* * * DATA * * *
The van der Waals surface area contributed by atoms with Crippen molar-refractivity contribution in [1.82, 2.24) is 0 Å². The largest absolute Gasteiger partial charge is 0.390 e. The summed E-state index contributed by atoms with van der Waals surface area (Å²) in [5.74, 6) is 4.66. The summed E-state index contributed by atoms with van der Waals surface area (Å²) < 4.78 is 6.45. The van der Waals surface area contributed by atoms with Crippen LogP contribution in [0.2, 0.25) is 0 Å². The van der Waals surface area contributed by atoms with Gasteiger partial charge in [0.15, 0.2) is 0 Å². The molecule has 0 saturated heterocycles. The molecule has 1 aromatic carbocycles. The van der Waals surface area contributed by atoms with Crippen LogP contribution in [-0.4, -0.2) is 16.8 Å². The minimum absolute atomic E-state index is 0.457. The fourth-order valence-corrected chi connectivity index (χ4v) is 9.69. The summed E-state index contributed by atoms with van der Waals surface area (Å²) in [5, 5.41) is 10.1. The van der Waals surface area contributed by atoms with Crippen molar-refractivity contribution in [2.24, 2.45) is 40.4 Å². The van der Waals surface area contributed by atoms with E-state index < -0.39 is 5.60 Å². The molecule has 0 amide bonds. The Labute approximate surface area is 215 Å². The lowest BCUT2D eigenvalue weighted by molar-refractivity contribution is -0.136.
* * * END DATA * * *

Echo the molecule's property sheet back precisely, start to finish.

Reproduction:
The van der Waals surface area contributed by atoms with Crippen molar-refractivity contribution in [1.82, 2.24) is 0 Å². The largest absolute Gasteiger partial charge is 0.390 e. The summed E-state index contributed by atoms with van der Waals surface area (Å²) in [5.74, 6) is 4.66. The summed E-state index contributed by atoms with van der Waals surface area (Å²) < 4.78 is 6.45. The van der Waals surface area contributed by atoms with Crippen LogP contribution in [0.2, 0.25) is 0 Å². The van der Waals surface area contributed by atoms with Gasteiger partial charge in [0.15, 0.2) is 0 Å². The molecule has 0 saturated heterocycles. The molecule has 1 aromatic carbocycles. The van der Waals surface area contributed by atoms with Crippen LogP contribution in [-0.4, -0.2) is 16.8 Å². The minimum absolute atomic E-state index is 0.457. The fourth-order valence-corrected chi connectivity index (χ4v) is 9.69. The summed E-state index contributed by atoms with van der Waals surface area (Å²) in [5, 5.41) is 10.1. The van der Waals surface area contributed by atoms with Crippen molar-refractivity contribution in [2.24, 2.45) is 40.4 Å². The van der Waals surface area contributed by atoms with E-state index < -0.39 is 5.60 Å². The molecule has 0 amide bonds. The Labute approximate surface area is 215 Å². The lowest BCUT2D eigenvalue weighted by molar-refractivity contribution is -0.136.